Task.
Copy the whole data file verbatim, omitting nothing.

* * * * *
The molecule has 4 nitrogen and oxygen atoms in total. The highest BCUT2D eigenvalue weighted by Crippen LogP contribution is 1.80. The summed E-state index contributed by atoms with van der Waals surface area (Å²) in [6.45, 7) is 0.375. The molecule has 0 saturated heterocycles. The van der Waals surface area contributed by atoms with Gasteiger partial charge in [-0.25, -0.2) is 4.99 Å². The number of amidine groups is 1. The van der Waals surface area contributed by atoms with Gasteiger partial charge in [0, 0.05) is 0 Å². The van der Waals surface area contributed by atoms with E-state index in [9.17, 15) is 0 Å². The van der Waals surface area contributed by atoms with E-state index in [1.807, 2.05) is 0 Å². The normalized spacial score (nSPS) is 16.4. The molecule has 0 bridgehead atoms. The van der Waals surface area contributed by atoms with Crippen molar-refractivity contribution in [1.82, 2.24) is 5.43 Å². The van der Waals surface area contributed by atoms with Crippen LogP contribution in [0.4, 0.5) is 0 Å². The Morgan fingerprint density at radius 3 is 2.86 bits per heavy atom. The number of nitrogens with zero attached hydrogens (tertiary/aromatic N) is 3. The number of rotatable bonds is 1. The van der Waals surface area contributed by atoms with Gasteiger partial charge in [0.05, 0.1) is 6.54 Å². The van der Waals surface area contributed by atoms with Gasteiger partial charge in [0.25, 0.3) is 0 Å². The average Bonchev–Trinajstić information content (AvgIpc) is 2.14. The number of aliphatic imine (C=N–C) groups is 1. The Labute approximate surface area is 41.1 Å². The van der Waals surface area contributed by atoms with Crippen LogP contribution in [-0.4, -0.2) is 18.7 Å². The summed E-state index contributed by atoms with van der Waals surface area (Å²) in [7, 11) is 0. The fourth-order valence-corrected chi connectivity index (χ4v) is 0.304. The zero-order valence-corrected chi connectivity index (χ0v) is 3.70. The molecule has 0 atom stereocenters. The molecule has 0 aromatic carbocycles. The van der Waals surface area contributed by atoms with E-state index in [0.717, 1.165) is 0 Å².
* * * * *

The molecule has 4 nitrogen and oxygen atoms in total. The highest BCUT2D eigenvalue weighted by Crippen LogP contribution is 1.80. The summed E-state index contributed by atoms with van der Waals surface area (Å²) in [6.45, 7) is 0.375. The molecule has 0 saturated heterocycles. The van der Waals surface area contributed by atoms with Gasteiger partial charge in [-0.25, -0.2) is 4.99 Å². The number of amidine groups is 1. The van der Waals surface area contributed by atoms with Gasteiger partial charge in [0, 0.05) is 0 Å². The van der Waals surface area contributed by atoms with E-state index in [9.17, 15) is 0 Å². The van der Waals surface area contributed by atoms with E-state index in [1.807, 2.05) is 0 Å². The normalized spacial score (nSPS) is 16.4. The molecule has 0 bridgehead atoms. The van der Waals surface area contributed by atoms with Crippen molar-refractivity contribution in [1.82, 2.24) is 5.43 Å². The van der Waals surface area contributed by atoms with Crippen LogP contribution in [0.4, 0.5) is 0 Å². The Morgan fingerprint density at radius 3 is 2.86 bits per heavy atom. The number of nitrogens with zero attached hydrogens (tertiary/aromatic N) is 3. The number of rotatable bonds is 1. The van der Waals surface area contributed by atoms with Gasteiger partial charge in [0.05, 0.1) is 6.54 Å². The van der Waals surface area contributed by atoms with Gasteiger partial charge in [0.25, 0.3) is 0 Å². The average Bonchev–Trinajstić information content (AvgIpc) is 2.14. The number of aliphatic imine (C=N–C) groups is 1. The Labute approximate surface area is 41.1 Å². The van der Waals surface area contributed by atoms with Crippen LogP contribution in [-0.4, -0.2) is 18.7 Å². The summed E-state index contributed by atoms with van der Waals surface area (Å²) in [7, 11) is 0. The fourth-order valence-corrected chi connectivity index (χ4v) is 0.304. The zero-order valence-corrected chi connectivity index (χ0v) is 3.70. The molecule has 0 atom stereocenters. The molecule has 0 aromatic carbocycles. The van der Waals surface area contributed by atoms with E-state index in [0.717, 1.165) is 0 Å².